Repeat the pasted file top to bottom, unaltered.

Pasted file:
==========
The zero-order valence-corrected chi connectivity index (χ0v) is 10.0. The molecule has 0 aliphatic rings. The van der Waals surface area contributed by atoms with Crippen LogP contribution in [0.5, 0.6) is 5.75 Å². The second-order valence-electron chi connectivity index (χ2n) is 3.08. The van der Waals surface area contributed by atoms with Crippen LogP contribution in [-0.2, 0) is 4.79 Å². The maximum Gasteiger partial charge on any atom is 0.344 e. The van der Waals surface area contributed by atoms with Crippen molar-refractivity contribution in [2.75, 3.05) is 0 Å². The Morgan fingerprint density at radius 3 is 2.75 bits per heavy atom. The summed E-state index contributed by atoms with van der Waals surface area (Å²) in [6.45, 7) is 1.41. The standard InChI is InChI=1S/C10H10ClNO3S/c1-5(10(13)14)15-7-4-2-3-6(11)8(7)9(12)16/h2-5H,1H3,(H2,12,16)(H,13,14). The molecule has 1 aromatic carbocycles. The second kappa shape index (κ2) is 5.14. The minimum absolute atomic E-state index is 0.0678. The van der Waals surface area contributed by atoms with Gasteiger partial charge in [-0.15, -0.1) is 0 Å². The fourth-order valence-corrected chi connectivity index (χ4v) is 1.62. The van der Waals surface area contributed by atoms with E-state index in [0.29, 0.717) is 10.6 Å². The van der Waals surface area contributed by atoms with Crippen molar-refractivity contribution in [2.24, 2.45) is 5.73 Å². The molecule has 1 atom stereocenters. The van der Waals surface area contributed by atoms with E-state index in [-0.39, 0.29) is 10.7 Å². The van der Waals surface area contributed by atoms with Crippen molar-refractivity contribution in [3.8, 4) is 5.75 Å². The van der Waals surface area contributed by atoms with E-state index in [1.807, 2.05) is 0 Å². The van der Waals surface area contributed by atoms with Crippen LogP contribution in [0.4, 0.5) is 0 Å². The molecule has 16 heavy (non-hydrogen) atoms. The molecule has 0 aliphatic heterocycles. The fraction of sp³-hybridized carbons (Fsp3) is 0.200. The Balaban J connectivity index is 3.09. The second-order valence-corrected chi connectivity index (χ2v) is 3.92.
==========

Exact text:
The zero-order valence-corrected chi connectivity index (χ0v) is 10.0. The molecule has 0 aliphatic rings. The van der Waals surface area contributed by atoms with Crippen LogP contribution in [0.5, 0.6) is 5.75 Å². The second-order valence-electron chi connectivity index (χ2n) is 3.08. The van der Waals surface area contributed by atoms with Crippen LogP contribution in [-0.2, 0) is 4.79 Å². The maximum Gasteiger partial charge on any atom is 0.344 e. The van der Waals surface area contributed by atoms with Crippen molar-refractivity contribution in [2.75, 3.05) is 0 Å². The Morgan fingerprint density at radius 3 is 2.75 bits per heavy atom. The summed E-state index contributed by atoms with van der Waals surface area (Å²) in [6.45, 7) is 1.41. The standard InChI is InChI=1S/C10H10ClNO3S/c1-5(10(13)14)15-7-4-2-3-6(11)8(7)9(12)16/h2-5H,1H3,(H2,12,16)(H,13,14). The molecule has 1 aromatic carbocycles. The second kappa shape index (κ2) is 5.14. The minimum absolute atomic E-state index is 0.0678. The van der Waals surface area contributed by atoms with Gasteiger partial charge in [-0.15, -0.1) is 0 Å². The fourth-order valence-corrected chi connectivity index (χ4v) is 1.62. The van der Waals surface area contributed by atoms with E-state index in [0.29, 0.717) is 10.6 Å². The van der Waals surface area contributed by atoms with Crippen molar-refractivity contribution in [2.24, 2.45) is 5.73 Å². The molecule has 1 atom stereocenters. The van der Waals surface area contributed by atoms with E-state index in [-0.39, 0.29) is 10.7 Å². The van der Waals surface area contributed by atoms with Crippen molar-refractivity contribution in [3.8, 4) is 5.75 Å². The van der Waals surface area contributed by atoms with E-state index in [1.807, 2.05) is 0 Å². The van der Waals surface area contributed by atoms with Crippen LogP contribution in [0.4, 0.5) is 0 Å². The molecule has 16 heavy (non-hydrogen) atoms. The molecule has 0 aliphatic heterocycles. The fraction of sp³-hybridized carbons (Fsp3) is 0.200. The Balaban J connectivity index is 3.09. The second-order valence-corrected chi connectivity index (χ2v) is 3.92.